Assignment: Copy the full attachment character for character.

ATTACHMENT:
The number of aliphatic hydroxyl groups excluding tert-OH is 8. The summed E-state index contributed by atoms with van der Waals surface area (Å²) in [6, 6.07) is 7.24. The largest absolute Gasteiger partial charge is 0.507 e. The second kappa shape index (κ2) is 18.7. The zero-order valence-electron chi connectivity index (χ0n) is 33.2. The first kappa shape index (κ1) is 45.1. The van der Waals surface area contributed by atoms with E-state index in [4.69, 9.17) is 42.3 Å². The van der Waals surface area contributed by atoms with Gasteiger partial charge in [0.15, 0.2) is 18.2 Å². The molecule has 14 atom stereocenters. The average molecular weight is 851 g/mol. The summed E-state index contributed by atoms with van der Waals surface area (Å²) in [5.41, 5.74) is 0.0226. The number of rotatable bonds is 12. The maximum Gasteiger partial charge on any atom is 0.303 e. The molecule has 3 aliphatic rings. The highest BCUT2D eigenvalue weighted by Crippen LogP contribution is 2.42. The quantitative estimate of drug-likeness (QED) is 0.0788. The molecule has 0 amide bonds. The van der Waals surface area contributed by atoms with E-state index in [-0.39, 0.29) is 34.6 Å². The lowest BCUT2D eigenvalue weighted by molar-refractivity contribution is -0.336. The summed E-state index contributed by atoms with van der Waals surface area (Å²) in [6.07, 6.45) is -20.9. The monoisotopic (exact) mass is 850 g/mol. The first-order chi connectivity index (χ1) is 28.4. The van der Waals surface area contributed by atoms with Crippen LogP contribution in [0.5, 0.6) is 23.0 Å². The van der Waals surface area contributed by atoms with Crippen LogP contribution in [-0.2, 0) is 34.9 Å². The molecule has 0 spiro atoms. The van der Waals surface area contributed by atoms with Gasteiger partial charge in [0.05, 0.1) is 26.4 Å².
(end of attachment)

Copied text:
The number of aliphatic hydroxyl groups excluding tert-OH is 8. The summed E-state index contributed by atoms with van der Waals surface area (Å²) in [6, 6.07) is 7.24. The largest absolute Gasteiger partial charge is 0.507 e. The second kappa shape index (κ2) is 18.7. The zero-order valence-electron chi connectivity index (χ0n) is 33.2. The first kappa shape index (κ1) is 45.1. The van der Waals surface area contributed by atoms with E-state index in [4.69, 9.17) is 42.3 Å². The van der Waals surface area contributed by atoms with Gasteiger partial charge in [0.15, 0.2) is 18.2 Å². The molecule has 14 atom stereocenters. The average molecular weight is 851 g/mol. The summed E-state index contributed by atoms with van der Waals surface area (Å²) in [5.41, 5.74) is 0.0226. The number of rotatable bonds is 12. The maximum Gasteiger partial charge on any atom is 0.303 e. The molecule has 3 aliphatic rings. The highest BCUT2D eigenvalue weighted by Crippen LogP contribution is 2.42. The quantitative estimate of drug-likeness (QED) is 0.0788. The molecule has 0 amide bonds. The van der Waals surface area contributed by atoms with E-state index in [-0.39, 0.29) is 34.6 Å². The lowest BCUT2D eigenvalue weighted by molar-refractivity contribution is -0.336. The summed E-state index contributed by atoms with van der Waals surface area (Å²) in [6.07, 6.45) is -20.9. The monoisotopic (exact) mass is 850 g/mol. The first-order chi connectivity index (χ1) is 28.4. The van der Waals surface area contributed by atoms with Crippen LogP contribution in [0.5, 0.6) is 23.0 Å². The van der Waals surface area contributed by atoms with Crippen LogP contribution in [-0.2, 0) is 34.9 Å². The molecule has 0 spiro atoms. The van der Waals surface area contributed by atoms with Gasteiger partial charge in [0.05, 0.1) is 26.4 Å².